Australian loan changes to wipe A$3 billion of student debt

While indexation change was widely anticipated, backdating of the measure was not

五月 5, 2024
Parliament House, Canberra
Source: iStock

Australia’s government will forgive an estimated A$3 billion (£1.6 billion) of graduate debt by implementing the Universities Accord recommendation to change the formula governing annual indexation of outstanding borrowings.

The government has announced its intention to use the lesser of the consumer price index (CPI) and the wage price index (WPI) to calculate annual indexation of accrued student debt.

The measure, to be included in the forthcoming federal budget, will require legislation. It is intended to ease the impact of inflationary spikes which can leave graduates owing more at the end of the year than at the start, despite making 12 months of repayments in between.

Surprisingly, the measure will be backdated to include last year’s indexation, which added a record A$5.3 billion to student loan obligations.

Education minister Jason Clare said the “big hike” in Higher Education Loan Programme (Help) debt had “hit a lot of Australians hard”.

“The Universities Accord team said that we should make sure that indexation doesn’t go up faster than the average wage,” he told journalists. “We’re going to wipe out what happened last year and make sure that it never happens again. It’s one part of the first stage of our response to the Universities Accord report that we will set out on budget night.”

Under the proposals, the 7.1 per cent increase to accrued debt in 2023 will be reduced to 3.2 per cent. Another round of indexation on 1 June, which was expected to be 4.7 per cent, will now be lowered to about 4 per cent.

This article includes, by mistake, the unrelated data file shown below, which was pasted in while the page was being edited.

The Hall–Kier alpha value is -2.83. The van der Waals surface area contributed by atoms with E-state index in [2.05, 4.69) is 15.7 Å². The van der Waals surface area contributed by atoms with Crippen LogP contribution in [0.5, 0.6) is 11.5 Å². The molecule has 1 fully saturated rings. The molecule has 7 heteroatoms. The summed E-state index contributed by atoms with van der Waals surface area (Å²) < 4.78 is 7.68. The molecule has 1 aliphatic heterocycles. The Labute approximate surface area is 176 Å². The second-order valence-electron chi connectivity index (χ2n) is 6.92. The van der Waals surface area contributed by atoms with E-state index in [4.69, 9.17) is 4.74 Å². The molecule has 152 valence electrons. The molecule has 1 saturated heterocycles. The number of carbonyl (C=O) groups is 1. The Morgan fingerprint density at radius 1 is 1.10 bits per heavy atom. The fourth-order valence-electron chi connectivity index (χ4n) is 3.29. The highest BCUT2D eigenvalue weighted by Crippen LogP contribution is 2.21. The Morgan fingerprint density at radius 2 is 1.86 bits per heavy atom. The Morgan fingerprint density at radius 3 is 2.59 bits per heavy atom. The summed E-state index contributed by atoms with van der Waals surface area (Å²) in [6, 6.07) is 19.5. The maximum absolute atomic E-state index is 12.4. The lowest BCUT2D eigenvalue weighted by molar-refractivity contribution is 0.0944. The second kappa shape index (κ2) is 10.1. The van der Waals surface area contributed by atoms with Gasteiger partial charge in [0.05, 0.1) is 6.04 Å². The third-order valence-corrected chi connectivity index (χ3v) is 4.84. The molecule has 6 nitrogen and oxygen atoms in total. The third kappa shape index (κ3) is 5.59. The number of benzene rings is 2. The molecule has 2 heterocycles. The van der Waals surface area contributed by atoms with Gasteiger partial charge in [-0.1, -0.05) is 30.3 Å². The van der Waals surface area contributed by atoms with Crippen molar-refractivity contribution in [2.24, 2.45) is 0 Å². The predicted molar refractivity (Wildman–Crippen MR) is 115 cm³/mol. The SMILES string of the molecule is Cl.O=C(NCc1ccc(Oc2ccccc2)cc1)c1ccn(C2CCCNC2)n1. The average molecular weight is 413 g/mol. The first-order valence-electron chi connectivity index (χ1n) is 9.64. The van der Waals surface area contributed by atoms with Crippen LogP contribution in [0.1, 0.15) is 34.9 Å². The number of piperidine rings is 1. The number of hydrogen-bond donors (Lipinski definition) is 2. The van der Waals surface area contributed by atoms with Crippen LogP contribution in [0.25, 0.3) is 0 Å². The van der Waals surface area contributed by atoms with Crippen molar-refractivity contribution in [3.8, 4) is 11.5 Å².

The government said the measure would wipe around A$1,200 from an average Help debt of A$26,500, with savings of about A$4,485 for graduates with much steeper A$100,000 debts.

Universities Australia said the change would make repayment arrangements simpler and fairer. Chief executive Luke Sheehy said living costs influenced people’s decision to enter university and finish their courses. “This relief will give people more confidence in pursuing a degree while providing much-needed support for those already paying off a Help debt,” he said.

The Australian Technology Network said the change would be a “shot in the arm” for people paying off student debts. “It is extremely pleasing that calls to modernise the student loans system have been heard,” said interim executive director Frank Coletta.

Troy Williams, chief executive of Independent Tertiary Education Council Australia (Iteca), said the government’s move would be “most welcome for the millions of people with student debt struggling to deal with cost-of-living pressures”.

Shadow education minister Sarah Henderson said this year’s indexation would still be the highest in 23 years. Shadow treasurer Angus Taylor noted that WPI was expected to exceed CPI in the near term.



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